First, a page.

Afghanistan’s Chief Executive Abdullah Abdullah told a cabinet meeting that peace talks with the Taliban will start soon.
Following days of media reports that peace talks are imminent, Abdullah confirmed that authorities are moving forward with preparations, but declined to provide a specific timetable for when they would begin.
On Monday, Abdullah assured Afghans that negotiations will be held for the betterment of the country without compromising Afghanistan’s national interests. He promised to keep the nation fully informed about the opening of the peace dialogue and its progress.
“The vast majority of people of Afghanistan desire restoration of lasting peace with dignity and we hope that the beginning of peace talks [with the Taliban] will help achieve this goal,” Abdullah said.
No compromise on gains
He also said there would be no compromise on gains Afghanistan has made in the past 13 years, an apparent reference to concerns that women’s rights could be undermined in any peace deal with the militants.
The Taliban has long opposed holding peace talks while foreign troops remain in Afghanistan, and Taliban spokesmen insist their position remains unchanged.
The insurgent group claims Afghanistan remains under foreign occupation and alleges the unity government led by President Ashraf Ghani is corrupt with no authority.
However, in a policy statement issued later, the Taliban said it also favors peace and reconciliation in Afghanistan and its leader Mullah Omar has repeatedly made that clear. The Taliban will continue to follow both political and military means to achieve that goal, the statement continued.
The Taliban has rejected recent reports in Pakistani media that it is sending a delegation to Islamabad to explore options for opening talks with authorities in Kabul.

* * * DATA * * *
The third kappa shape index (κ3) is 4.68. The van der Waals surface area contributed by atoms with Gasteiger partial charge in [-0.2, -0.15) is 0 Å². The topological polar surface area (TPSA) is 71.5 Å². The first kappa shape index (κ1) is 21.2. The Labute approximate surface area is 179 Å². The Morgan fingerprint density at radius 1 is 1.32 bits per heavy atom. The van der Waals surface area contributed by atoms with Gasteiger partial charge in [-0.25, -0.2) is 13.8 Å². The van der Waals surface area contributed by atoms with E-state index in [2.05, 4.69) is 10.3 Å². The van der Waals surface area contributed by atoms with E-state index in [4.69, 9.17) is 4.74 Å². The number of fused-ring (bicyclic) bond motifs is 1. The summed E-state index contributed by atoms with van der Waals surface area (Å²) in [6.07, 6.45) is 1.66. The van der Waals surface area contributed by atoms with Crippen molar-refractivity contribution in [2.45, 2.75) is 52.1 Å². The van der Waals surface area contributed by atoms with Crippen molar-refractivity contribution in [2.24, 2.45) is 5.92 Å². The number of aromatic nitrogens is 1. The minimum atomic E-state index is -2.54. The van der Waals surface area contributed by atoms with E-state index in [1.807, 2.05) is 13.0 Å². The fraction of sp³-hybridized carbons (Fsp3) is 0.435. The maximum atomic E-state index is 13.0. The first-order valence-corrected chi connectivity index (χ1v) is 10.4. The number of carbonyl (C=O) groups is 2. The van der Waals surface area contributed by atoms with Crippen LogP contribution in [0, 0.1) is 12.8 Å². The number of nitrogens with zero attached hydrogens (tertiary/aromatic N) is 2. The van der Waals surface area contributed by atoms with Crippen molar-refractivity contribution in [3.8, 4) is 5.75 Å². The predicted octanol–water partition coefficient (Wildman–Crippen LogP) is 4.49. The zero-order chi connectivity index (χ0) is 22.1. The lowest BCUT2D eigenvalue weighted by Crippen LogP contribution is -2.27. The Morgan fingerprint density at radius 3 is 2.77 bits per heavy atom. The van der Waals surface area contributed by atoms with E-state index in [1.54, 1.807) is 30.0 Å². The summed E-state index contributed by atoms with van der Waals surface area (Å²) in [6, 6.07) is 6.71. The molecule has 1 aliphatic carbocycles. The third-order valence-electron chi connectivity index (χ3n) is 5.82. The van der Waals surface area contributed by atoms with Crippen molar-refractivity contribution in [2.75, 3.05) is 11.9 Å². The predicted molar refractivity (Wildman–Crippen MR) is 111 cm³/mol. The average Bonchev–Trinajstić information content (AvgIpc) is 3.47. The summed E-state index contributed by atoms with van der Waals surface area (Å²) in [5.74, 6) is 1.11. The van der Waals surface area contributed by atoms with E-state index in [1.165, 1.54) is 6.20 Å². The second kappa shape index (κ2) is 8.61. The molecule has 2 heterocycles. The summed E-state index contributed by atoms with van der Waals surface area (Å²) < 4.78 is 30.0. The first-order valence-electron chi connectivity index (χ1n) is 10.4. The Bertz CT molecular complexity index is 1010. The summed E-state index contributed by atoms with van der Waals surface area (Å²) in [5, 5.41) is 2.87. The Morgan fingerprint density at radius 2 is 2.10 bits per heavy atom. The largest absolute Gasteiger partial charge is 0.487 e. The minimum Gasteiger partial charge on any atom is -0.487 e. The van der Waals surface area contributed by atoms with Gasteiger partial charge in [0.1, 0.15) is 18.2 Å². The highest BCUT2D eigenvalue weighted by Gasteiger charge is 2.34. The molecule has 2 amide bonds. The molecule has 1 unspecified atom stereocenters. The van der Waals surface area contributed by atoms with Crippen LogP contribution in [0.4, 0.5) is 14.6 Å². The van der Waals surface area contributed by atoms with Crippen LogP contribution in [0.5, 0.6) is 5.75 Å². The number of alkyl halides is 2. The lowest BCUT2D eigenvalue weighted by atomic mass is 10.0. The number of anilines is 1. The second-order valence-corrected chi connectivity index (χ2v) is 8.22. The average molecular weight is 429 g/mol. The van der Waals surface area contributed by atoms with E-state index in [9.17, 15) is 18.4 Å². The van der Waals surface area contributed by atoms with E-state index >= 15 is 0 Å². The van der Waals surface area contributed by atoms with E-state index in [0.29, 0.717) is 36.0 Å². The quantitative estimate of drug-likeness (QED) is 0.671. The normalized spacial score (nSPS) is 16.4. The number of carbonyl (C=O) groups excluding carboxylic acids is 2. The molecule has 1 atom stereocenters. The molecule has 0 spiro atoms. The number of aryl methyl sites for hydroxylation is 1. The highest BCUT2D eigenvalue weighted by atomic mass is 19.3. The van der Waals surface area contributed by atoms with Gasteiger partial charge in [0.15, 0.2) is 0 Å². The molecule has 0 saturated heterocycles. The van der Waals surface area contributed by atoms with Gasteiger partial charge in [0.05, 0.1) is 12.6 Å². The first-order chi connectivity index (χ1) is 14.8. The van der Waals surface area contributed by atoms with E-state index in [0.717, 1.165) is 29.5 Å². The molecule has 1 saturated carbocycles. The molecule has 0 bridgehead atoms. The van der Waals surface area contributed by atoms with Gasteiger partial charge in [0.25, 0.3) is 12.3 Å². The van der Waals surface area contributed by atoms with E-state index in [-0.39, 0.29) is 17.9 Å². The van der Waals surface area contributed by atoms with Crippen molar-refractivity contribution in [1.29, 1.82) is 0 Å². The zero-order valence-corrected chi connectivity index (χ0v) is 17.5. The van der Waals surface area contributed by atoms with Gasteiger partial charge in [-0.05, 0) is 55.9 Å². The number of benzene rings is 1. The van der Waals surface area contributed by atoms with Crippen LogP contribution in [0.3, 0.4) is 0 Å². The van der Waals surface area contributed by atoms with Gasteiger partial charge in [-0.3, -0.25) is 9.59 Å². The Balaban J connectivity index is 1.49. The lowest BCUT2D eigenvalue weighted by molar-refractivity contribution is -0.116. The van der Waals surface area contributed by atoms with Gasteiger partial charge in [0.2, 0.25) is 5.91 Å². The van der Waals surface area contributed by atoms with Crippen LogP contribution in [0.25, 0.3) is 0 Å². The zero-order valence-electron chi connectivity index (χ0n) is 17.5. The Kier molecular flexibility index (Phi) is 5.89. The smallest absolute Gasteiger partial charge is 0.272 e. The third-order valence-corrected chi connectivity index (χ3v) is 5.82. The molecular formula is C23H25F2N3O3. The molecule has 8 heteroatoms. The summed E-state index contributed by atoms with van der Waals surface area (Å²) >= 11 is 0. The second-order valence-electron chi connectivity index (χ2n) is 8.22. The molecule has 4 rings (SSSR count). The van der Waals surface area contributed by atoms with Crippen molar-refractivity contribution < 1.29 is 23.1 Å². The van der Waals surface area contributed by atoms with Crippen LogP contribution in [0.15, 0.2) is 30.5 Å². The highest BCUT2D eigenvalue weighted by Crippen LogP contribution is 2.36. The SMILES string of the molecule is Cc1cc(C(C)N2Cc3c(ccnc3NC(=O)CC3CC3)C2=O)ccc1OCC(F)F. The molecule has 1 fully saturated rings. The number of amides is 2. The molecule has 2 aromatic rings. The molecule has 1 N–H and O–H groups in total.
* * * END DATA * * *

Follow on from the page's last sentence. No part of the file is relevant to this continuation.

The group’s spokesman, Zabihullah Mujahid, told VOA these reports are “misleading,” saying there are no plans of sending a Taliban delegation to Pakistan from Qatar. The militant group’s political office is located in the capital, Doha, and it uses the facility for establishing contacts with the international community.
A senior Pakistani official associated with efforts aimed at persuading the Taliban to engage in talks with Afghan negotiators told VOA that Pakistan has assured Kabul it fully supports the peace and reconciliation process in Afghanistan.
“Pakistan is supporting it and the effort is to somehow get the peace talks started. Everyone is wishing for this to happen, but we have yet to come to the stage where we can say the dialogue is beginning next week or it will or will not take place next month,” the official said, requesting anonymity.
The official added that discussing the timeframe for possible talks at this stage is also premature because Afghan leaders are still devising their strategy.
On Sunday, a presidential statement quoted Ghani calling upon Afghans to “seize the recently emerged peace opportunity.”
The Afghan leader, it said, was talking to former jihadi leaders at the presidential palace in Kabul.
The meeting was said to be one of a series of engagements Ghani has initiated with political parties, influential figures and civil society activists to win support for possible talks with the Taliban.